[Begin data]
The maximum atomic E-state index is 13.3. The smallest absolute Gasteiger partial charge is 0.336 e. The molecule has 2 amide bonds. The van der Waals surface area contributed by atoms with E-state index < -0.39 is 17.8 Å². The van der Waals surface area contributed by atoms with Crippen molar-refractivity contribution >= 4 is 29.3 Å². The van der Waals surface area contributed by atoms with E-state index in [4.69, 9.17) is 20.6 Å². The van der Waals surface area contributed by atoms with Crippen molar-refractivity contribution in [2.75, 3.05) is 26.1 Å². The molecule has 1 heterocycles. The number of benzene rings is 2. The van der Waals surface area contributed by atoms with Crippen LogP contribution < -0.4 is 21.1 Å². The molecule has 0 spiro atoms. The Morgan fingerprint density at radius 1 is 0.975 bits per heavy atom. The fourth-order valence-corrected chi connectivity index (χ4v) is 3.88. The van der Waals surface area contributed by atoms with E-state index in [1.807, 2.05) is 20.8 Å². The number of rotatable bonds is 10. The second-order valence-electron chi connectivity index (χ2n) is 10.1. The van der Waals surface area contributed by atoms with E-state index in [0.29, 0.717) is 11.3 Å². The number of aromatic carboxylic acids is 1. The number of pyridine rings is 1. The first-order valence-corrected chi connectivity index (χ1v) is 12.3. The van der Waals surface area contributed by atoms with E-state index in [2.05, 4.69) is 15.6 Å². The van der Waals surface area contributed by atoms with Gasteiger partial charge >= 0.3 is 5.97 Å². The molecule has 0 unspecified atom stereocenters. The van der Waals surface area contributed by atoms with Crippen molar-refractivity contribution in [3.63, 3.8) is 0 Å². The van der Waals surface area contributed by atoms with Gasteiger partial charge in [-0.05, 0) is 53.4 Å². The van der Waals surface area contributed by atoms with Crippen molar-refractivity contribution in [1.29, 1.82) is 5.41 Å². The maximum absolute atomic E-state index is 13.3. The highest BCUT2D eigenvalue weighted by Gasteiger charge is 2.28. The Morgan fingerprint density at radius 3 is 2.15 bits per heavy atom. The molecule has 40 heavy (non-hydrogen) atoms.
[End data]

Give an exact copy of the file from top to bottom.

The maximum atomic E-state index is 13.3. The smallest absolute Gasteiger partial charge is 0.336 e. The molecule has 2 amide bonds. The van der Waals surface area contributed by atoms with E-state index < -0.39 is 17.8 Å². The van der Waals surface area contributed by atoms with Crippen molar-refractivity contribution >= 4 is 29.3 Å². The van der Waals surface area contributed by atoms with E-state index in [4.69, 9.17) is 20.6 Å². The van der Waals surface area contributed by atoms with Crippen molar-refractivity contribution in [2.75, 3.05) is 26.1 Å². The molecule has 1 heterocycles. The number of benzene rings is 2. The van der Waals surface area contributed by atoms with Crippen LogP contribution < -0.4 is 21.1 Å². The molecule has 0 spiro atoms. The Morgan fingerprint density at radius 1 is 0.975 bits per heavy atom. The fourth-order valence-corrected chi connectivity index (χ4v) is 3.88. The van der Waals surface area contributed by atoms with E-state index in [1.807, 2.05) is 20.8 Å². The number of rotatable bonds is 10. The second-order valence-electron chi connectivity index (χ2n) is 10.1. The van der Waals surface area contributed by atoms with E-state index in [0.29, 0.717) is 11.3 Å². The number of aromatic carboxylic acids is 1. The number of pyridine rings is 1. The first-order valence-corrected chi connectivity index (χ1v) is 12.3. The van der Waals surface area contributed by atoms with E-state index in [2.05, 4.69) is 15.6 Å². The van der Waals surface area contributed by atoms with Gasteiger partial charge >= 0.3 is 5.97 Å². The molecule has 0 unspecified atom stereocenters. The van der Waals surface area contributed by atoms with Crippen molar-refractivity contribution in [3.63, 3.8) is 0 Å². The van der Waals surface area contributed by atoms with Gasteiger partial charge in [-0.05, 0) is 53.4 Å². The van der Waals surface area contributed by atoms with Crippen molar-refractivity contribution in [1.29, 1.82) is 5.41 Å². The maximum absolute atomic E-state index is 13.3. The highest BCUT2D eigenvalue weighted by Gasteiger charge is 2.28. The Morgan fingerprint density at radius 3 is 2.15 bits per heavy atom. The molecule has 40 heavy (non-hydrogen) atoms.